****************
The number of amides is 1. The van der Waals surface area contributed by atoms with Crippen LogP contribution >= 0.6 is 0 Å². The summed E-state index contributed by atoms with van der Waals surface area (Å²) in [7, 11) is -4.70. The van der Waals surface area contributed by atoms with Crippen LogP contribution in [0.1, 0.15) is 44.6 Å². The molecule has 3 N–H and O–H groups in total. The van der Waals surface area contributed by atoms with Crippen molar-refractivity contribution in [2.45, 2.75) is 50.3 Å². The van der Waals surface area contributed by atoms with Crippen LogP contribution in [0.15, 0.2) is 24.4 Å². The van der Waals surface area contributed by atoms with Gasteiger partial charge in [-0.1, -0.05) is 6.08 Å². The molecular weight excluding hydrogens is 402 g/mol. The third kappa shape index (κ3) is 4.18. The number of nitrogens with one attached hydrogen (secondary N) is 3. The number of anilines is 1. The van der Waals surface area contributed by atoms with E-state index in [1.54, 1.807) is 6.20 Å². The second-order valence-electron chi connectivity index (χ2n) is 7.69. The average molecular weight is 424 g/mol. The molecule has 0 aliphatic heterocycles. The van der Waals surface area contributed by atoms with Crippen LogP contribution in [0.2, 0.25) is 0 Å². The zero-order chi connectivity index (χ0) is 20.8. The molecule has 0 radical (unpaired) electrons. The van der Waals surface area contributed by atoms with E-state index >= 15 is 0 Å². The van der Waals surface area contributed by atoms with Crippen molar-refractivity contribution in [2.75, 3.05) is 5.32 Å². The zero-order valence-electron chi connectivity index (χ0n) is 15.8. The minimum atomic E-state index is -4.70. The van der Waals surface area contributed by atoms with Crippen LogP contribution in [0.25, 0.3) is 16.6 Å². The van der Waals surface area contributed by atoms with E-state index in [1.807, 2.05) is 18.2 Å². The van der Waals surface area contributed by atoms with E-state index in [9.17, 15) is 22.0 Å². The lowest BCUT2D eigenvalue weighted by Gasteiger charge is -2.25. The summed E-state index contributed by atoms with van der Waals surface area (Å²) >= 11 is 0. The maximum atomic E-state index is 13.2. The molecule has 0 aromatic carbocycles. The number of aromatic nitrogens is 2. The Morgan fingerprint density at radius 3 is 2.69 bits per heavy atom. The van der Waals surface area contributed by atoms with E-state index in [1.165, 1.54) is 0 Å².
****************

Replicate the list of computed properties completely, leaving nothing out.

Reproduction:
The number of amides is 1. The van der Waals surface area contributed by atoms with Crippen LogP contribution >= 0.6 is 0 Å². The summed E-state index contributed by atoms with van der Waals surface area (Å²) in [7, 11) is -4.70. The van der Waals surface area contributed by atoms with Crippen LogP contribution in [0.1, 0.15) is 44.6 Å². The molecule has 3 N–H and O–H groups in total. The van der Waals surface area contributed by atoms with Crippen molar-refractivity contribution in [2.45, 2.75) is 50.3 Å². The van der Waals surface area contributed by atoms with Crippen LogP contribution in [0.15, 0.2) is 24.4 Å². The van der Waals surface area contributed by atoms with Gasteiger partial charge in [-0.1, -0.05) is 6.08 Å². The molecular weight excluding hydrogens is 402 g/mol. The third kappa shape index (κ3) is 4.18. The number of nitrogens with one attached hydrogen (secondary N) is 3. The number of anilines is 1. The van der Waals surface area contributed by atoms with E-state index in [1.54, 1.807) is 6.20 Å². The second-order valence-electron chi connectivity index (χ2n) is 7.69. The average molecular weight is 424 g/mol. The molecule has 0 aliphatic heterocycles. The van der Waals surface area contributed by atoms with Crippen LogP contribution in [0.2, 0.25) is 0 Å². The zero-order chi connectivity index (χ0) is 20.8. The molecule has 0 radical (unpaired) electrons. The van der Waals surface area contributed by atoms with E-state index >= 15 is 0 Å². The van der Waals surface area contributed by atoms with Crippen molar-refractivity contribution in [2.75, 3.05) is 5.32 Å². The zero-order valence-electron chi connectivity index (χ0n) is 15.8. The minimum atomic E-state index is -4.70. The van der Waals surface area contributed by atoms with Crippen LogP contribution in [0.25, 0.3) is 16.6 Å². The van der Waals surface area contributed by atoms with E-state index in [1.807, 2.05) is 18.2 Å². The van der Waals surface area contributed by atoms with E-state index in [9.17, 15) is 22.0 Å². The lowest BCUT2D eigenvalue weighted by Gasteiger charge is -2.25. The summed E-state index contributed by atoms with van der Waals surface area (Å²) >= 11 is 0. The maximum atomic E-state index is 13.2. The molecule has 0 aromatic carbocycles. The number of aromatic nitrogens is 2. The Morgan fingerprint density at radius 3 is 2.69 bits per heavy atom. The van der Waals surface area contributed by atoms with E-state index in [1.165, 1.54) is 0 Å².